Since 1988, Casey House has served those living with HIV/AIDS. After nearly 30 years, the outlook for those living with the virus has drastically and positively changed, and the function of Casey House has changed with it. This led to an architectural expansion by Hariri Pontarini Architects, adding 58,000 square feet and extending the feeling of home and warmth from the original Victorian mansion. As part of this expansion, Entro was brought on to develop an exterior identification pylon, and support the interior designers from IBI Group with the interior wayfinding signage and donor recognition.
The look and feel of the program was in part inspired by the pattern and texture of the architectural design, which uses a grid of different coloured bricks, varying stone finishes and dark glass to represent a quilt - a major figure in the HIV/AIDS movement ever since San Francisco AIDS activists established it as a memorial to victims of the disease. To mirror this design, we used a series of alternating rectangles with differing hues along the entire spectrum of red. This is also an abstract nod to the heart – a symbol of compassion for people, and the central feature of Casey House’s identity. Another important component was creating a feeling of light, so we used different tints and shades to evoke a sense of warmth for patients and also subtly communicate the vibrancy of life. The exterior pylon sign acts as both an identification and public art piece, and uses the same spectrum of red from the interior signage, as well as introducing a wider array of warmer and cooler hues. The quilt pattern is realized through these colours as well as textural components, as each rectangle protrudes from the centre in a range of different widths.
Healthcare facilities require extreme sterility, requiring materials that will not hold bacteria, and are durable enough to sustain intense and frequent cleaning. This is especially true for facilities like Casey House, that serve individuals with weakened immune systems as a result of the virus. To accommodate this need for sterilization, we used acrylic and metal to encase all information.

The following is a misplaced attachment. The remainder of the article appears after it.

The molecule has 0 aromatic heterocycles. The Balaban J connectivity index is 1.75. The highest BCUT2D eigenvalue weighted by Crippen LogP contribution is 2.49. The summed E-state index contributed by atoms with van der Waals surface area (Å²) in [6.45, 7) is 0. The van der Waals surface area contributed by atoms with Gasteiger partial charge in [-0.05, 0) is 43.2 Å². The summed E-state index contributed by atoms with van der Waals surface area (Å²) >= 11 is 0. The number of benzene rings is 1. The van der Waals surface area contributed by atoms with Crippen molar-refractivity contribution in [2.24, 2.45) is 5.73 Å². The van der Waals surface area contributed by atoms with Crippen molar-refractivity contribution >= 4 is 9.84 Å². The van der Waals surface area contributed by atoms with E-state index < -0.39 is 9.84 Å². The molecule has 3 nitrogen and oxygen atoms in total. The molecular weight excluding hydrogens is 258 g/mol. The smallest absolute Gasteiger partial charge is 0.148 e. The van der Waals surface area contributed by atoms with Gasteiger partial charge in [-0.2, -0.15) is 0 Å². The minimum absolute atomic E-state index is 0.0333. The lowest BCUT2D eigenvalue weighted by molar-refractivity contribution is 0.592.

Share Via Email
CODA: Collaboration of Design + Art
The global online community that celebrates design projects featuring commissioned artworks.
[ manifesto ]
Art matters. Attention to the details of our environment leads to love of place, which brings us to take responsibility for the spaces where we live and work. And by extension, the people with whom we live and work. And by extension, to our local communities, our cities, our nations, and our world.
We champion the role of artists in our society. We need artists to provide us with inspiration, creativity, and imagination, and to help us envision a better world.
Architects and designers know that remarkable design can change everything. They connect the dots across disciplines, collaborating with artists to make the world a more beautiful place. They are the ultimate patrons of the arts.
In the process, design professionals promote imagination and creativity, and through their commissions, make original art integral to and accessible in people's lives.
Art in our public and private spaces helps us fight ordinary buildings, ordinary streets, ordinary cities. We celebrate the extraordinary.
The architecture of our buildings and the design of our interiors affect our happiness and well-being. Each of us deserves a daily dose of inspiration.